The most asked first question I get when I tell people what I do for a living is “How did you get into this business?” Then “Why would you want to do that?” So, why would I want to hang around dead bodies all day? And, comfort their grieving loved ones? In every sense my answer is “It’s a calling”. I am not a stranger to death, I have felt the horrible grief that comes with losing someone you love, expectedly and unexpectedly. Yet this one day changed what I thought was my career. I was working for a junkyard in Las Vegas, I loved the work. Tinkering in cars and ripping at their guts and bones and tendons, fulfilled me. I loved helping customers build or repair their projects for show or reliable transportation. My title was inventory management, I decided what trucks still had viable parts and which ones met the crusher or shredder. I had great determination for proving myself in an industry most people considered a man’s world. I loved the grease and sweating in the desert sun, keeping an inventory of every vehicle and its location, how long they had been picked at and the value of the parts left. When the new cars came in, I got to decide which ones stayed, which ones went and which ones got hidden away for the rarity of their pieces and I loved it. Then in the matter of a month or so, two of my coworkers experienced tragedy. One lost her husband unexpectedly and one lost both parents fairly close together. This was not the first time I was near when someone I knew who was experiencing a death, yet, for some reason I listened to these experiences differently. I heard over and over, the funeral director did this, or the funeral director did that. Can you believe what the funeral director told me? How could one person influence the experience my coworkers had so much that they hinge on their word, advice and suggestions so readily? A person they just met and was in charge of caring for their loved one and they gave so much weight to their experience. I was baffled and fascinated. I called a local mortuary and in the 20-minute conversation I had with an embalmer, I was hooked. I knew I was changed and my life just got richer.

 

It’s a really tough profession, especially when you are good at it. The mother who lost her child too soon, the wife whose husband was killed in an accident. Who in their right mind would want to deal with that day in and day out? I think it’s safe to say that when people think of a funeral director, they think of dead bodies, the blood, the fluids and the things we do to make those left behind more comfortable.  Yet, our hardest job is you, the ones left behind. We answer to you and your family and everything we do is catered for your personal experience. Your mother, father, sister etc. are all special. They were in your life in a certain way that is much different than another family member. We hear you and we listen to the tiny nuances of personality like her favorite flower, his favorite team, the special ice cream dates with the grandkids. Then we suggest things that tribute that person and celebrate everything they were to you in the best way possible.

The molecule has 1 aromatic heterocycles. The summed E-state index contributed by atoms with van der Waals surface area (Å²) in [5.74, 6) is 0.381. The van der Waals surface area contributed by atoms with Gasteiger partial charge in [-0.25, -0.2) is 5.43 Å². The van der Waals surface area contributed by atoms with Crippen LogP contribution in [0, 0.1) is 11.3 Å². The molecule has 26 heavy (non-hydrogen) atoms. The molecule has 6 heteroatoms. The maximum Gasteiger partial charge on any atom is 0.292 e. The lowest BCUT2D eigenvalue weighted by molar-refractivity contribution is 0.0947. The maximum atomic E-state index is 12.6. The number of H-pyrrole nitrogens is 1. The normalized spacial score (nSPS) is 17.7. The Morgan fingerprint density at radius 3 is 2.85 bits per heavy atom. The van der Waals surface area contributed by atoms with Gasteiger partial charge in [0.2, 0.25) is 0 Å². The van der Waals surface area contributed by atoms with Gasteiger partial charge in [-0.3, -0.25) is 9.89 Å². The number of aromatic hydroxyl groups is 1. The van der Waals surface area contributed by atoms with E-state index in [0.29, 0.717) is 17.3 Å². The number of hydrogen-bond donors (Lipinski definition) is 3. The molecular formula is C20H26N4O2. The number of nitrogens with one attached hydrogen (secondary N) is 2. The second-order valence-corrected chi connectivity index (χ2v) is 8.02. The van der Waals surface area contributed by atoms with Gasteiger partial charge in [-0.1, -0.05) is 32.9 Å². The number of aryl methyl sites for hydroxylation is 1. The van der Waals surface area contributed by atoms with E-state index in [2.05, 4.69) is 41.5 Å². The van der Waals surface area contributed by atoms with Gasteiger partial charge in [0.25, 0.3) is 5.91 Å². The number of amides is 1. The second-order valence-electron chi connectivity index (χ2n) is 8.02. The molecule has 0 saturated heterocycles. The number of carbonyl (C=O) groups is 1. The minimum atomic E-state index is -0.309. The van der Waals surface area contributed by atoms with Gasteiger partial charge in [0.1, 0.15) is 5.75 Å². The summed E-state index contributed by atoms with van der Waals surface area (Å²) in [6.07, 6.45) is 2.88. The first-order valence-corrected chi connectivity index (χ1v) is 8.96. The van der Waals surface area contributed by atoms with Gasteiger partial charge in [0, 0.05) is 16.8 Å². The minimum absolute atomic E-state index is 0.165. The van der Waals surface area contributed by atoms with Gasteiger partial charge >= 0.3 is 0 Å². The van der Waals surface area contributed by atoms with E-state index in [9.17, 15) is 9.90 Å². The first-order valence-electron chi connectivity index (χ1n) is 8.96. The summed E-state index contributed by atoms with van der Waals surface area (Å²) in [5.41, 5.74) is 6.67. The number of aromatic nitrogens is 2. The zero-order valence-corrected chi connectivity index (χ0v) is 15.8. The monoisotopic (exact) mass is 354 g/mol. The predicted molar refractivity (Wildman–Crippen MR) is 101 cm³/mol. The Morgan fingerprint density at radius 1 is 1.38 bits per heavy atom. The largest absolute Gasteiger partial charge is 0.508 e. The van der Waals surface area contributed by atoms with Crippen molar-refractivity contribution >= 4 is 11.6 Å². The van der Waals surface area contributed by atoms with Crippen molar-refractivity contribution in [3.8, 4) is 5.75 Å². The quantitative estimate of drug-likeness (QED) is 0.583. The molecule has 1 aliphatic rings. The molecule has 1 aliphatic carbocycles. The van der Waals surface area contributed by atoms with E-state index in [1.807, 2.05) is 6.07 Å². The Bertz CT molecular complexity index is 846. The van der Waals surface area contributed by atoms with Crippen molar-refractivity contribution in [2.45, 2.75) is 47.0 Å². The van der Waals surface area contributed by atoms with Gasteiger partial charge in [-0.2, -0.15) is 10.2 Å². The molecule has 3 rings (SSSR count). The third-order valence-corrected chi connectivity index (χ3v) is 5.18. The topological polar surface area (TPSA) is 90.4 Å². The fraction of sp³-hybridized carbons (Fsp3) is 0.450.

I am certain that there is no emotion stronger and more unpredictable than grief. It can turn you on your head and rip a family apart in a matter of moments and the funeral director is standing in the middle picking up the pieces and arranging them in a way to get you through to whatever the next step is that is waiting for you. We can be the shoulder to cry on, or the person to yell at.  We have to remember to be the brain and the heart because in grief you literally do not possess these things.

I am sure there are some of you reading this to hear the gross stories and descriptive accounts of the untimely deceased people that I have placed on a gurney and buried in cemeteries. I myself have a curiosity and love for the human body and its working and non-working parts. However, in any profession that includes the uncomfortable grossness of our living or dead bodies, there should never be a person to exploit unprofessionally what is experienced in those moments. I am not saying there isn’t, I am saying there shouldn’t be. Just like with any other job. Things go wrong. People are people, circumstances present themselves at a bad time and human emotion gets in the way of decorum … these things happen. So yes, it can be funny, it can be incredibly sad, it can be horrifying and it can be perceived as uncaring. Yet, when placed out in the open for public consumption there are considerations to what others have experienced and how one tells the story might create a negative experience. That being said, I love my stories. Some are funny, some sad, some a little irreverent but you will never read about anything so descriptive or unprofessional from me that would play to the morbidly curious crowd.